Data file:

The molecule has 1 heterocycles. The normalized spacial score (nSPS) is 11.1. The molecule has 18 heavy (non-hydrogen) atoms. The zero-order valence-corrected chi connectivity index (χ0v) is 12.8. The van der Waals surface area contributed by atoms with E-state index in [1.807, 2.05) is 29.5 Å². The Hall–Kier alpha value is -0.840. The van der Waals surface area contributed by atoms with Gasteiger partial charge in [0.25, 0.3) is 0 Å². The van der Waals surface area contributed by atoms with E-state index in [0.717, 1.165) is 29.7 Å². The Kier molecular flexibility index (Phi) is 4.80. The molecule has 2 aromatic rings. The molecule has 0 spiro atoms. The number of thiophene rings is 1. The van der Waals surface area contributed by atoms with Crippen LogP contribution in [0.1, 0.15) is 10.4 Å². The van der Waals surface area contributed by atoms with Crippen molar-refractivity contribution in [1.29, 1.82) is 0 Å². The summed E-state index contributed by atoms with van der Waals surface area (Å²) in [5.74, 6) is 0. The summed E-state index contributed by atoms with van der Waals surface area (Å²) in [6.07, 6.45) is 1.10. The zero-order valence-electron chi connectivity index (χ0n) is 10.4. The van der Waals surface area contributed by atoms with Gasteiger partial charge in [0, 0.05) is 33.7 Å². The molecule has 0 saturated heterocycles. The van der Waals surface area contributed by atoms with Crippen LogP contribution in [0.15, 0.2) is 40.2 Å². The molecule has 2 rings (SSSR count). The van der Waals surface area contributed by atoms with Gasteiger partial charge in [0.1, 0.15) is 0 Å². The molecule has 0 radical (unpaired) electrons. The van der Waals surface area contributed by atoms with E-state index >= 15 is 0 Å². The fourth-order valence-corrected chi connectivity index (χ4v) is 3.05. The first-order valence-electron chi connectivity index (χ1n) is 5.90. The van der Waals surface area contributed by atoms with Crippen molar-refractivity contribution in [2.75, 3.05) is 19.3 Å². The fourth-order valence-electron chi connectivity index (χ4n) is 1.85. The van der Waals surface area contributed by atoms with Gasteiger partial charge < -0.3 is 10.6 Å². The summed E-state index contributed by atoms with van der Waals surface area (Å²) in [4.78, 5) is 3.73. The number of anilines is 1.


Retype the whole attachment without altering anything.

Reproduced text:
The molecule has 1 heterocycles. The normalized spacial score (nSPS) is 11.1. The molecule has 18 heavy (non-hydrogen) atoms. The zero-order valence-corrected chi connectivity index (χ0v) is 12.8. The van der Waals surface area contributed by atoms with E-state index in [1.807, 2.05) is 29.5 Å². The Hall–Kier alpha value is -0.840. The van der Waals surface area contributed by atoms with Gasteiger partial charge in [0.25, 0.3) is 0 Å². The van der Waals surface area contributed by atoms with E-state index in [0.717, 1.165) is 29.7 Å². The Kier molecular flexibility index (Phi) is 4.80. The molecule has 2 aromatic rings. The molecule has 0 spiro atoms. The number of thiophene rings is 1. The van der Waals surface area contributed by atoms with Crippen LogP contribution in [0.1, 0.15) is 10.4 Å². The van der Waals surface area contributed by atoms with Crippen molar-refractivity contribution in [1.29, 1.82) is 0 Å². The summed E-state index contributed by atoms with van der Waals surface area (Å²) in [5.74, 6) is 0. The summed E-state index contributed by atoms with van der Waals surface area (Å²) in [6.07, 6.45) is 1.10. The zero-order valence-electron chi connectivity index (χ0n) is 10.4. The van der Waals surface area contributed by atoms with Gasteiger partial charge in [0, 0.05) is 33.7 Å². The molecule has 0 saturated heterocycles. The van der Waals surface area contributed by atoms with Crippen LogP contribution in [0.15, 0.2) is 40.2 Å². The molecule has 2 rings (SSSR count). The van der Waals surface area contributed by atoms with Gasteiger partial charge in [0.1, 0.15) is 0 Å². The molecule has 0 radical (unpaired) electrons. The van der Waals surface area contributed by atoms with E-state index >= 15 is 0 Å². The fourth-order valence-corrected chi connectivity index (χ4v) is 3.05. The first-order valence-electron chi connectivity index (χ1n) is 5.90. The van der Waals surface area contributed by atoms with Crippen molar-refractivity contribution in [2.75, 3.05) is 19.3 Å². The fourth-order valence-electron chi connectivity index (χ4n) is 1.85. The van der Waals surface area contributed by atoms with Gasteiger partial charge < -0.3 is 10.6 Å². The summed E-state index contributed by atoms with van der Waals surface area (Å²) in [4.78, 5) is 3.73. The number of anilines is 1.